Mexico will define the success of the U.S. State Department’s new synthetic drug initiative. The State Department is allocating $100 million to combat fentanyl and other synthetic drugs, just the latest sign of reprioritization away from cocaine, marijuana, and other plant-based illicit substances in the Western Hemisphere. The challenge is different: a few milligrams of fentanyl kills compared to about thirty for heroin. The precursors that go into making these synthetic drugs are often every day legal chemicals also used for fertilizer, medical research, and pharmaceuticals. And international drug trafficking paths are morphing as well. Precursors come often from China, and, if not directly to the United States, make their way to U.S. consumers predominantly via Mexico. The most recent illustration is the temporary disruption of fentanyl after the extradition of Joaquin “El Chapo” Guzmán’s son and current head of the Sinaloa Cartel.
For the State Department’s initiative to lower the over 70,000 U.S. overdose deaths from synthetic drugs that happen every year, the United States and Mexico need to get security cooperation back on track. The relationship has fallen off under current Mexican President Andrés Manuel López Obrador, who cut many of the ties between the Mexican navy and U.S. forces, U.S. support for police academies, and other parts of Mexico’s justice system developed under the thirteen-year Mérida Initiative. The Initiative’s replacement, the Bicentennial Framework for Security, Public Health, and Safe Communities, is less expansive, well-funded, and applicable to law enforcement in Mexico. The biggest opportunity to reshape U.S.-Mexico security cooperation may come next June, when Mexicans elect a new president.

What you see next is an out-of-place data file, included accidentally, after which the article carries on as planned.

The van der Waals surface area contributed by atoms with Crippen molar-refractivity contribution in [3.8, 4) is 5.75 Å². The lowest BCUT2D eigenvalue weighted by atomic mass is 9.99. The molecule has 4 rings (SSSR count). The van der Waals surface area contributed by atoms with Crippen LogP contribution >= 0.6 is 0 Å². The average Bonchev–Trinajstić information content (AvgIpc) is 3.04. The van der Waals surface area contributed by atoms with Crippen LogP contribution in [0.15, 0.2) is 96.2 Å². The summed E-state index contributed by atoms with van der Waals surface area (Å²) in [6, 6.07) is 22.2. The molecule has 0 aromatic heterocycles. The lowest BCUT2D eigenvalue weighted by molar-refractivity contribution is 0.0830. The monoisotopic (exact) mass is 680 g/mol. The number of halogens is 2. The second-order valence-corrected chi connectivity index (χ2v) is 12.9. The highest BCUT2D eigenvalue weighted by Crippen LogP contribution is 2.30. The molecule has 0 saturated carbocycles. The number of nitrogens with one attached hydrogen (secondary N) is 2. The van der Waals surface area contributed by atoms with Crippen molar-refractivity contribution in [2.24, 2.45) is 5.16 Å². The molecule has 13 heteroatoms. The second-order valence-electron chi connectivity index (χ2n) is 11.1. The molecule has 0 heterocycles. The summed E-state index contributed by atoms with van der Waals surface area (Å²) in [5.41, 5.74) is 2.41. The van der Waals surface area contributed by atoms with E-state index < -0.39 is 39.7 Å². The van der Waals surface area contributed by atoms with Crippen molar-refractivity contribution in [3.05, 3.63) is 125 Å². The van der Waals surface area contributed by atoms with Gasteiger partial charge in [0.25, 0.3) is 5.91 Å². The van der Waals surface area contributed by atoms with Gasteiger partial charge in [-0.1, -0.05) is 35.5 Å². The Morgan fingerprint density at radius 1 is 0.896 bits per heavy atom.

In the Dominican Republic, politics trumps economics. Dominican President Luis Abinader unilaterally closed the border with Haiti nearly two weeks ago over Haitian farmers’ construction of an irrigation canal, claiming the project violated a century-old treaty and threatens Dominicans’ water supply. But the border shutdown also serves Abinader’s political ambitions. He’s seeking reelection next year and Dominicans have turned against immigration from the neighboring country in large numbers. Optics aside, the border shutdown will be economically and commercially costly. 800,000 Haitians work in the Dominican Republic, mostly in agriculture and construction. And Haiti is an important trading partner, importing nearly $1.5 billion in Dominican goods, including 25 percent of its food. For Haiti, the economic prospects are more dire, as many families depend on remittances as well as United Nations humanitarian stocks stored in the Dominican Republic.
Brazilian military mostly supported democracy. A former aide to former Brazilian President Jair Bolsonaro revealed that Bolsonaro met secretly with the heads of the armed forces after his election loss in December 2022. Lieutenant Colonel Mauro Cid alleged Bolsonaro proposed staging a military coup, laying out a plan to jail his political opponents and hold new elections. In Cid’s telling, the navy got on board, with the naval commander, Admiral Almir Garnier Santos, replying “his troops were ready to act [and were] only awaiting his order,” But the heads of Brazil’s army and air force shut down the idea, with the army commander, General Marco Antônio Freire Gomes, threatening to arrest the former president if he proceeded. The military broke in democracy’s favor—barely—but Lula seems to realize it’s not time to be complacent. Since taking office, he has replaced more than 100 military officials in government positions with civilians.